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Top 5 Headlines 9/1: Justin Houston or Derrick Thomas?

Daily headlines to keep you up-to-date on the latest news from local and national media


1. Justin Houston or Derrick Thomas? Similar looks four years into careers

By Blair Kerkhoff - Kansas City Star

"Thomas holds the Chiefs' record with 45 forced fumbles, and in 1992 he recorded a team-record eight. He also recovered more fumbles than anybody in Chiefs history with 19, sometimes recovering the fumbles he forced with a quickness that left many offensive linemen wondering what had just zipped by.

"The first step is what made Derrick so phenomenal," said Rich Baldinger, a former Chiefs offensive lineman who played four seasons with Thomas. "His first step was so quick, and his flexibility, knowing how to drop his shoulder and turn the corner."

Although the players' listed dimensions are similar — both 6 feet 3, with Houston listed at 258 and Thomas at 255 — they took different routes to their sacks."    READ MORE…

Photos From Monday's Chiefs Practice

Practice on Monday in preparation for Thursday nights game against St Louis.

2. Chiefs' Hebron Fangupo overcomes tragedy to give football another chance

By Herbie Teope - Topeka Capital-Journal

"The native of Orange County, Calif., decided to go into coaching and returned to Brigham Young University, where he enrolled in classes with a view to help out the football team.

"I was going to be a student assistant, work my way to a graduate assistant, try to impress as many people as I can in my ability to coach," Fangupo said. "I've always had this talent talking to people. Everything went smooth at BYU."

A tragic incident and two telephone calls changed everything.

The first call arrived July 22 and the voice on the other end of the telephone informed Fangupo his close friend from church, Dave Douglas, was murdered on July 19 in Anaheim, Calif."    READ MORE…

3. Entering year three, Chiefs coach Andy Reid has his quarterbacks' trust

By Terez Paylor - Kansas City Star

"The Chiefs like to joke that when it comes to the practice field, it's hard to sneak a mistake — no matter how small — past the big man in the bright red jacket.

"He doesn't miss anything," quarterback Alex Smith said of his coach, Andy Reid, with a grin. "He doesn't need the tape."

So imagine how detailed Reid must be when it comes to his quarterbacks.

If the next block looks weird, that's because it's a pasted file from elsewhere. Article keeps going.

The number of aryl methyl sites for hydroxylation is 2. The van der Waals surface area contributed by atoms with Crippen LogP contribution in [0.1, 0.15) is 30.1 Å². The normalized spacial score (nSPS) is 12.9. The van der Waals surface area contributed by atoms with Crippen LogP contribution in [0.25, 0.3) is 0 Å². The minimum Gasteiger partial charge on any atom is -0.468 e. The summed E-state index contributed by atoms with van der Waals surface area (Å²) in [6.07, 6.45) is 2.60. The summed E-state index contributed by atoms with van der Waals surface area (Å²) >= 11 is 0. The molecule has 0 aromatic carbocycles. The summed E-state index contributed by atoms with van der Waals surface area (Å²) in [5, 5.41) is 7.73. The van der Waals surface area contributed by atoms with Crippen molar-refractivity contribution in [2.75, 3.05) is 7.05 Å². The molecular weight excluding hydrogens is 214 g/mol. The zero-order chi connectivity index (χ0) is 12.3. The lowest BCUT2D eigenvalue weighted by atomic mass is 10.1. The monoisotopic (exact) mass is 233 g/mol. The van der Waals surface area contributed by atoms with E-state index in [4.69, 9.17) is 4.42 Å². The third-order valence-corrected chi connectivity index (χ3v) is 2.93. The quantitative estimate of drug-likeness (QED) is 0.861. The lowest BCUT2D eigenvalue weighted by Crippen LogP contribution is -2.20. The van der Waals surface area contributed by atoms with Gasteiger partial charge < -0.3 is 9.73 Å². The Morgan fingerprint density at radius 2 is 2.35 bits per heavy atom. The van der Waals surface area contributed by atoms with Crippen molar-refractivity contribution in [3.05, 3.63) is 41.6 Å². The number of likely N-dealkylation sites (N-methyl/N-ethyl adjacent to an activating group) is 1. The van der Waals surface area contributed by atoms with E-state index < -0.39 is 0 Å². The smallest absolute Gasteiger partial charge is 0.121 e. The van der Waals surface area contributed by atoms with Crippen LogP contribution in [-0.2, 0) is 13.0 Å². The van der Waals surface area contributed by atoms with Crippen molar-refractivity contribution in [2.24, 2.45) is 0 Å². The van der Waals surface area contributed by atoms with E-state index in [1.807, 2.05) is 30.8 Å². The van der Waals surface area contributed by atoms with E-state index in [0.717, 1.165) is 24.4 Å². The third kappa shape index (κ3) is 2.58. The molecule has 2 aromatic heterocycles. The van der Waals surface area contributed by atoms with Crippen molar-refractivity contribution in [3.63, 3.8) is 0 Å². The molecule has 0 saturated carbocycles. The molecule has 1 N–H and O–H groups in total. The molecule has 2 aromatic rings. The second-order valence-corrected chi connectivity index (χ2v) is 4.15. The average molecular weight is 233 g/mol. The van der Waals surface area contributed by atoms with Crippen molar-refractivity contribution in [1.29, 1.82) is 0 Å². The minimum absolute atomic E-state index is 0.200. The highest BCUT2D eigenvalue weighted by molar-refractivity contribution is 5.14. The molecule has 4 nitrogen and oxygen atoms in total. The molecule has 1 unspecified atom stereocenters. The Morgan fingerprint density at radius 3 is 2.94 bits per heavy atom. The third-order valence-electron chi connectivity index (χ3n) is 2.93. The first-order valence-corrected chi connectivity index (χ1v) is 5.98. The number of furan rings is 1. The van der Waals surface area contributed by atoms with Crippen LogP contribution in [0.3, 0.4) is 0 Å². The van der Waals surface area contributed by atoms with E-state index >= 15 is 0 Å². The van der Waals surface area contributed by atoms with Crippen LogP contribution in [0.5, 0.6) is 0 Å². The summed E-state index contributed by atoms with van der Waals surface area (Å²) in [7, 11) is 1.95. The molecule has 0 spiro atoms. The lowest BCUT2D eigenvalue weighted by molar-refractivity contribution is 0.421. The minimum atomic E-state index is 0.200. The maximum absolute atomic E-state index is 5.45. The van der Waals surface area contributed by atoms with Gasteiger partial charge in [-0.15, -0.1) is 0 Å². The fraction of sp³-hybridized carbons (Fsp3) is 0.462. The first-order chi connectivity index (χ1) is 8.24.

Along with the offensive line, which Reid played in college, quarterback the position he is known for coaching, thanks to his history in Green Bay, where he spent time teaching Brett Favre, and Philadelphia, where he molded Donovan McNabb into a Pro Bowl quarterback."    READ MORE…

4. Chiefs will find TE Demetrius Harris was worth the wait

By Adam Teicher - ESPN

"Tight end Demetrius Harris, who practiced on Sunday for the first time with the Kansas City Chiefs this season because he was waiting for his broken foot to mend, said he's prepared to play some in Thursday night's final preseason game in St. Louis.

It's going to be longer than that before the Chiefs get the full benefit of Harris' return.

"It's going to be several weeks I think with a guy that is coming off an injury, who hasn't practiced," offensive coordinator Doug Pederson. "Now, he's run routes and he's done some things that way but it's one thing to run routes on air versus [against] bodies on defense. It's going to take some time. We can't rush him back, either. We've got to continue to monitor that progress as we go.""    READ MORE…

5. Here's what happens on the sideline, in the huddle and in the QB's headset before the snap

By Terez Paylor - Kansas City Star

"This is a general outline of how the Chiefs call plays. The following events can occur on a faster or slower timeline, depending on how long it takes coach Andy Reid and offensive coordinator Doug Pederson to settle on a play. The situation matters, too — during a two-minute drill, all of this is accelerated.

0:40 — The previous play just ended, and Reid begins looking at his multilayered play-call sheet. Depending on the situation, he'll fire off the next call immediately or take a few extra seconds to settle on it.

"You've got to know the situation you're in and what flow the defense is in," Reid said. "It depends on where you're at in the game … there's a guessing game, a chess match, that comes with it. But normally it's pretty smooth. You don't have a lot of time to do it, so it's got to be smooth.""    READ MORE…

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